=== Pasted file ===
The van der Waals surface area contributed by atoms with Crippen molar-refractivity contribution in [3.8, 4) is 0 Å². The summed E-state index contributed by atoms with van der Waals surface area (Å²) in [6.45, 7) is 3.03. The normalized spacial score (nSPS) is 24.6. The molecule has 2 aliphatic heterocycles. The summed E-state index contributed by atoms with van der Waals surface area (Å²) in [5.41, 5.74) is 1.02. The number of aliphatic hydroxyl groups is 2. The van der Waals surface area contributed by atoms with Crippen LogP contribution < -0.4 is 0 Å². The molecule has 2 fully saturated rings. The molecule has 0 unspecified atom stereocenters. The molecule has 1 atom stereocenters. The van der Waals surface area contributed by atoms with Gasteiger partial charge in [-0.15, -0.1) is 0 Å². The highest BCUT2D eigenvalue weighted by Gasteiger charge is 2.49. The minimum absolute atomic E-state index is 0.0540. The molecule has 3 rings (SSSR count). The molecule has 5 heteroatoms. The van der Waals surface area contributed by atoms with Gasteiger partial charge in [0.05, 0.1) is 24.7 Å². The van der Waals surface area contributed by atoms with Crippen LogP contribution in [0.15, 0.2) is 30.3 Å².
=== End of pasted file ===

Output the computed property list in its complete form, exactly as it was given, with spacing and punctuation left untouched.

The van der Waals surface area contributed by atoms with Crippen molar-refractivity contribution in [3.8, 4) is 0 Å². The summed E-state index contributed by atoms with van der Waals surface area (Å²) in [6.45, 7) is 3.03. The normalized spacial score (nSPS) is 24.6. The molecule has 2 aliphatic heterocycles. The summed E-state index contributed by atoms with van der Waals surface area (Å²) in [5.41, 5.74) is 1.02. The number of aliphatic hydroxyl groups is 2. The van der Waals surface area contributed by atoms with Crippen LogP contribution < -0.4 is 0 Å². The molecule has 2 fully saturated rings. The molecule has 0 unspecified atom stereocenters. The molecule has 1 atom stereocenters. The van der Waals surface area contributed by atoms with Gasteiger partial charge in [-0.15, -0.1) is 0 Å². The highest BCUT2D eigenvalue weighted by Gasteiger charge is 2.49. The minimum absolute atomic E-state index is 0.0540. The molecule has 3 rings (SSSR count). The molecule has 5 heteroatoms. The van der Waals surface area contributed by atoms with Gasteiger partial charge in [0.05, 0.1) is 24.7 Å². The van der Waals surface area contributed by atoms with Crippen LogP contribution in [0.15, 0.2) is 30.3 Å².